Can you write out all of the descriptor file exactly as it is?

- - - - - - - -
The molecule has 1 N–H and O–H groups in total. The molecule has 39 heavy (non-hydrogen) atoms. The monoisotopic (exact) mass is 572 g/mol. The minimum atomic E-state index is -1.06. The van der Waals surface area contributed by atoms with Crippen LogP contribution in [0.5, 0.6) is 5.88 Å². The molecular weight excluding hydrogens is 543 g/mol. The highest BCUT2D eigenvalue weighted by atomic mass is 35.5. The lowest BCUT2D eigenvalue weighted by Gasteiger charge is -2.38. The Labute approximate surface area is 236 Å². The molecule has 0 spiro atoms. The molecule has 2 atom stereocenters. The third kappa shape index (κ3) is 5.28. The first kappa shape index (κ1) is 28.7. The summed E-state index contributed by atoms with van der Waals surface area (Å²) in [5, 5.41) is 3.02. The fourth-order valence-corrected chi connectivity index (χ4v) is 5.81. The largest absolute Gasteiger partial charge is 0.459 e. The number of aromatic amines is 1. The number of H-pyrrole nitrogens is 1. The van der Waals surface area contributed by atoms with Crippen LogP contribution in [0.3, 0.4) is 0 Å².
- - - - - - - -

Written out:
The molecule has 1 N–H and O–H groups in total. The molecule has 39 heavy (non-hydrogen) atoms. The monoisotopic (exact) mass is 572 g/mol. The minimum atomic E-state index is -1.06. The van der Waals surface area contributed by atoms with Crippen LogP contribution in [0.5, 0.6) is 5.88 Å². The molecular weight excluding hydrogens is 543 g/mol. The highest BCUT2D eigenvalue weighted by atomic mass is 35.5. The lowest BCUT2D eigenvalue weighted by Gasteiger charge is -2.38. The Labute approximate surface area is 236 Å². The molecule has 0 spiro atoms. The molecule has 2 atom stereocenters. The third kappa shape index (κ3) is 5.28. The first kappa shape index (κ1) is 28.7. The summed E-state index contributed by atoms with van der Waals surface area (Å²) in [5, 5.41) is 3.02. The fourth-order valence-corrected chi connectivity index (χ4v) is 5.81. The largest absolute Gasteiger partial charge is 0.459 e. The number of aromatic amines is 1. The number of H-pyrrole nitrogens is 1. The van der Waals surface area contributed by atoms with Crippen LogP contribution in [0.3, 0.4) is 0 Å².